Few people in the Hawkesbury would know that William Thomas Charley invented the concept of the Wallaby Sniping Cage at Gallipoli in 1915. The cage was used mainly for night firing and held a rifle in a fixed position after aiming, enabling it to be fired again without re-aiming.
William Charley was born in 1868 in Ballarat, Victoria. His mother, Catherine, died when he was two years of age and his father neglected the children to the extent that from 1871, he and some of his siblings were made Wards of the State and placed in various institutions. His brother Philip had been working on a sheep-breeding station called Mount Gipps for about six years, when in 1883 Philip and six workers from the station discovered silver around the Broken Hill district. They subsequently formed the syndicate of seven who established the Broken Hill Proprietary Company Limited in 1885.
As Philip spent some years in Adelaide before he purchased Belmont Park in North Richmond in 1889, it was possibly due to his influence that William Charley entered Roseworthy Agricultural College. He graduated Dux of the College in 1891 and a few months after married Mary Elizabeth Tasker in Adelaide. They proceeded on a world tour, meeting up with brother Philip and party in China. While overseas, Philip Charley bought stock to improve the bloodlines of his horses, cattle and sheep, no doubt aided by advice from William who took over as manager of Belmont Park from 1894.
On arrival at North Richmond, William Charley bought 93ha on Redbank Creek and called it Redbank. He built a large dam on the property and planted citrus trees on more than 20 hectares. Some of the old varieties mentioned include Joppa, Jaffa, Parson Brown, Mediterranean Sweet, Langswells, White Silettas, the Beauty of Glen Retreat and Parker’s Special.
In 1903, William (Lieutenant) and Philip (Captain), with other locals Brinsley Hall, Charles Cox, Robert Bruce Walker and Henry Skuthorp, were gazetted into the 1st Australian Light Horse Regiment (NSW Lancers) under the command of Lieutenant-Colonel Walter Liberty Vernon. William Charley was a popular lecturer at Hawkesbury Agricultural College and in 1909 was presented with a pair of inscribed silver bowls, thanking him for his dedication to the college. He also served on the Council of the Hawkesbury District Agricultural Association.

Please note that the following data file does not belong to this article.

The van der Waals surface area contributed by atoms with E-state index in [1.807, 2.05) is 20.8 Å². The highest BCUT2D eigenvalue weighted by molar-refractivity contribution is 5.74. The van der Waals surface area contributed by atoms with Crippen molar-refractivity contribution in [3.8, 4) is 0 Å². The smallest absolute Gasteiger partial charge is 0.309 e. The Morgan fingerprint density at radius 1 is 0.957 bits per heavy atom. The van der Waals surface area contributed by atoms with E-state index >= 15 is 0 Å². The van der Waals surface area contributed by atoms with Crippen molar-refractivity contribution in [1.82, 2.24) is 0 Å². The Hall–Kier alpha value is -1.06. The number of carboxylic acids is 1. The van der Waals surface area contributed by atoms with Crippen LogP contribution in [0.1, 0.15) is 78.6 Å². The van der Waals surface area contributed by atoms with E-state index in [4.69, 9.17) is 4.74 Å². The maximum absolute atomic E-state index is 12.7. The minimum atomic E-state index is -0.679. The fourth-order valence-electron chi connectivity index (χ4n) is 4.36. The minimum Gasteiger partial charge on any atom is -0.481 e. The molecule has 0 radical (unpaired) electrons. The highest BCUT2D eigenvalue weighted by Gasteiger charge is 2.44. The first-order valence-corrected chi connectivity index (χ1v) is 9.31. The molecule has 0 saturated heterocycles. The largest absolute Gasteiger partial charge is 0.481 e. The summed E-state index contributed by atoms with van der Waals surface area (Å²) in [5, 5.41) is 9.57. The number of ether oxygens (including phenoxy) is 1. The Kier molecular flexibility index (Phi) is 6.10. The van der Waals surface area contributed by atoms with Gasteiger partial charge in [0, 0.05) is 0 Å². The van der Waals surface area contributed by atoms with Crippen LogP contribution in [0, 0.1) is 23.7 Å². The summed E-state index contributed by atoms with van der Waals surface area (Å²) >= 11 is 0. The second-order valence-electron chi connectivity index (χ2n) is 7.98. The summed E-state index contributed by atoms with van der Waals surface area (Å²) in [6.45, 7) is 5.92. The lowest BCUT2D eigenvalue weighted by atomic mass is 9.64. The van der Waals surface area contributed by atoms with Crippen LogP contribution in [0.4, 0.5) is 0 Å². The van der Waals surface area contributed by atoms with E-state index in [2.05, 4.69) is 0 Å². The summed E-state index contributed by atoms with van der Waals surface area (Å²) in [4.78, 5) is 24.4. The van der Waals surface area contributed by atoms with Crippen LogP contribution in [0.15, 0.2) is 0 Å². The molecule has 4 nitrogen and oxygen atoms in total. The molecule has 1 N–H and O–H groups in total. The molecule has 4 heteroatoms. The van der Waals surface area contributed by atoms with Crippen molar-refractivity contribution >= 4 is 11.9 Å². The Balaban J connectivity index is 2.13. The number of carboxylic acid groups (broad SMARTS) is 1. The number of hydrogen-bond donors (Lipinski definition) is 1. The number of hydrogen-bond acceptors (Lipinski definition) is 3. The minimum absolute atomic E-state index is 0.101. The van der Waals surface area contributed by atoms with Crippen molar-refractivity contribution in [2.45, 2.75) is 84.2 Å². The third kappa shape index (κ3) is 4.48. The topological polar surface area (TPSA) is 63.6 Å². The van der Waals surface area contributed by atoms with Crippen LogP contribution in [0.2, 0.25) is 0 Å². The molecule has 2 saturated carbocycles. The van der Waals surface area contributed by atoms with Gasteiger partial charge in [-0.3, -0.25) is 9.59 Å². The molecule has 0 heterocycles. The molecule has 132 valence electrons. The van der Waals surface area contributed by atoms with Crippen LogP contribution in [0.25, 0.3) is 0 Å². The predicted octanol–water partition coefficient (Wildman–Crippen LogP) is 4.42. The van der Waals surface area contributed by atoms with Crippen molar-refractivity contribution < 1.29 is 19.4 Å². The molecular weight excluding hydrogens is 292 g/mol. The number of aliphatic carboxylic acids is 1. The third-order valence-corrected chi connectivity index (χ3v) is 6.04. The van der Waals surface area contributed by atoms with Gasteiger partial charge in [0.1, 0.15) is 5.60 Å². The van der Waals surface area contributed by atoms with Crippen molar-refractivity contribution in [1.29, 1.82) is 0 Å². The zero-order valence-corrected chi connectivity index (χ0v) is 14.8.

Official records state that two sons were born at Belmont Park, William in 1897 and Gordon in 1908. Gordon died on 24 March 1909 and was buried in the Presbyterian Cemetery in Richmond. William enlisted in the 6th Australian Light Horse Regiment as Major (later Lieutenant-Colonel) in 1914 at the start of World War 1 and served in Egypt, at Gallipoli and Palestine, returning on the Argyllshire in 1919. After the war William took up farming at Merlegrove in Leeton and took an active part in community activities. His wife Mary died in 1925 and he married Mary De Burgh Moggridge in Leeton in 1929. William Thomas Charley died in 1932 and is buried in Leeton with his first wife.
Carol Roberts 2019
I completed the basis of this article for the Hawkesbury Gazette published on 22 November 2017 as ‘The man behind Redbank’.
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Commonwealth of Australia Gazette, No. 2, Section No. 1033, p. 13, Commonwealth Military Forces – New South Wales, Melbourne, 9 January 1904, appointments to bear date 1 July 1903.
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‘Death, Charley’, The Murrumbidgee Irrigator, Friday, 9 December 1932, http://trove.nla.gov.au/newspaper/rendition/nla.news-article155889800, accessed 13 November 2017.